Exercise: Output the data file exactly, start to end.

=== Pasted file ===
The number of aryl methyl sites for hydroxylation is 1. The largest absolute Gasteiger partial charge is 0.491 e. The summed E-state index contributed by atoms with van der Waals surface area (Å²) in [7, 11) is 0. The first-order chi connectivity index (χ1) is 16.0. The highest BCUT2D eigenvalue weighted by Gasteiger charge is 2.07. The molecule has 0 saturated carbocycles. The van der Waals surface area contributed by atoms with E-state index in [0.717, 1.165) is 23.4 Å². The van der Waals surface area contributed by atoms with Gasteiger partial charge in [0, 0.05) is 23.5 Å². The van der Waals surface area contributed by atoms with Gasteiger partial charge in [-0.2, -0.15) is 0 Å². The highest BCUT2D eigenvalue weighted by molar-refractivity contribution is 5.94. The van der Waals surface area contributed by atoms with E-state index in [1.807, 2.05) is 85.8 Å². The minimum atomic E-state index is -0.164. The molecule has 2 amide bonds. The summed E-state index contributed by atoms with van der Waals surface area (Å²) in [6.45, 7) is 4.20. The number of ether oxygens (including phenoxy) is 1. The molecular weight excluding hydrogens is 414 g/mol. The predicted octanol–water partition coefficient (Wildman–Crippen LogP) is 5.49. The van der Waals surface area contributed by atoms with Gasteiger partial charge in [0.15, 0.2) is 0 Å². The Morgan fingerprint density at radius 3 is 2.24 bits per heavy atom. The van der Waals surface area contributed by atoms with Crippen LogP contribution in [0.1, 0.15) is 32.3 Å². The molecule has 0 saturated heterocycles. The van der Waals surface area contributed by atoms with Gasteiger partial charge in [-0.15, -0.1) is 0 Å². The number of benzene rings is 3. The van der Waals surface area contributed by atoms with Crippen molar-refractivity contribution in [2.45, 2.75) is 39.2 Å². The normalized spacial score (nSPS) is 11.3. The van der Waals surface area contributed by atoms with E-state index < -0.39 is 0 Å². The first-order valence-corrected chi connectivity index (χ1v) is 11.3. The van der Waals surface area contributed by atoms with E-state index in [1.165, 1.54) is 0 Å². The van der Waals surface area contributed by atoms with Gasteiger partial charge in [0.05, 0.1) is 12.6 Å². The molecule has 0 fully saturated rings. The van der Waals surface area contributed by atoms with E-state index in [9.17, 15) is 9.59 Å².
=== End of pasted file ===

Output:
The number of aryl methyl sites for hydroxylation is 1. The largest absolute Gasteiger partial charge is 0.491 e. The summed E-state index contributed by atoms with van der Waals surface area (Å²) in [7, 11) is 0. The first-order chi connectivity index (χ1) is 16.0. The highest BCUT2D eigenvalue weighted by Gasteiger charge is 2.07. The molecule has 0 saturated carbocycles. The van der Waals surface area contributed by atoms with E-state index in [0.717, 1.165) is 23.4 Å². The van der Waals surface area contributed by atoms with Gasteiger partial charge in [0, 0.05) is 23.5 Å². The van der Waals surface area contributed by atoms with Gasteiger partial charge in [-0.2, -0.15) is 0 Å². The highest BCUT2D eigenvalue weighted by molar-refractivity contribution is 5.94. The van der Waals surface area contributed by atoms with E-state index in [1.807, 2.05) is 85.8 Å². The minimum atomic E-state index is -0.164. The molecule has 2 amide bonds. The summed E-state index contributed by atoms with van der Waals surface area (Å²) in [6.45, 7) is 4.20. The number of ether oxygens (including phenoxy) is 1. The molecular weight excluding hydrogens is 414 g/mol. The predicted octanol–water partition coefficient (Wildman–Crippen LogP) is 5.49. The van der Waals surface area contributed by atoms with Gasteiger partial charge in [0.15, 0.2) is 0 Å². The Morgan fingerprint density at radius 3 is 2.24 bits per heavy atom. The van der Waals surface area contributed by atoms with Crippen LogP contribution in [0.1, 0.15) is 32.3 Å². The molecule has 0 saturated heterocycles. The van der Waals surface area contributed by atoms with Gasteiger partial charge in [-0.15, -0.1) is 0 Å². The number of benzene rings is 3. The van der Waals surface area contributed by atoms with Crippen molar-refractivity contribution in [2.45, 2.75) is 39.2 Å². The normalized spacial score (nSPS) is 11.3. The van der Waals surface area contributed by atoms with E-state index < -0.39 is 0 Å². The first-order valence-corrected chi connectivity index (χ1v) is 11.3. The van der Waals surface area contributed by atoms with E-state index in [1.165, 1.54) is 0 Å². The van der Waals surface area contributed by atoms with Gasteiger partial charge in [0.05, 0.1) is 12.6 Å². The molecule has 0 fully saturated rings. The van der Waals surface area contributed by atoms with E-state index in [9.17, 15) is 9.59 Å².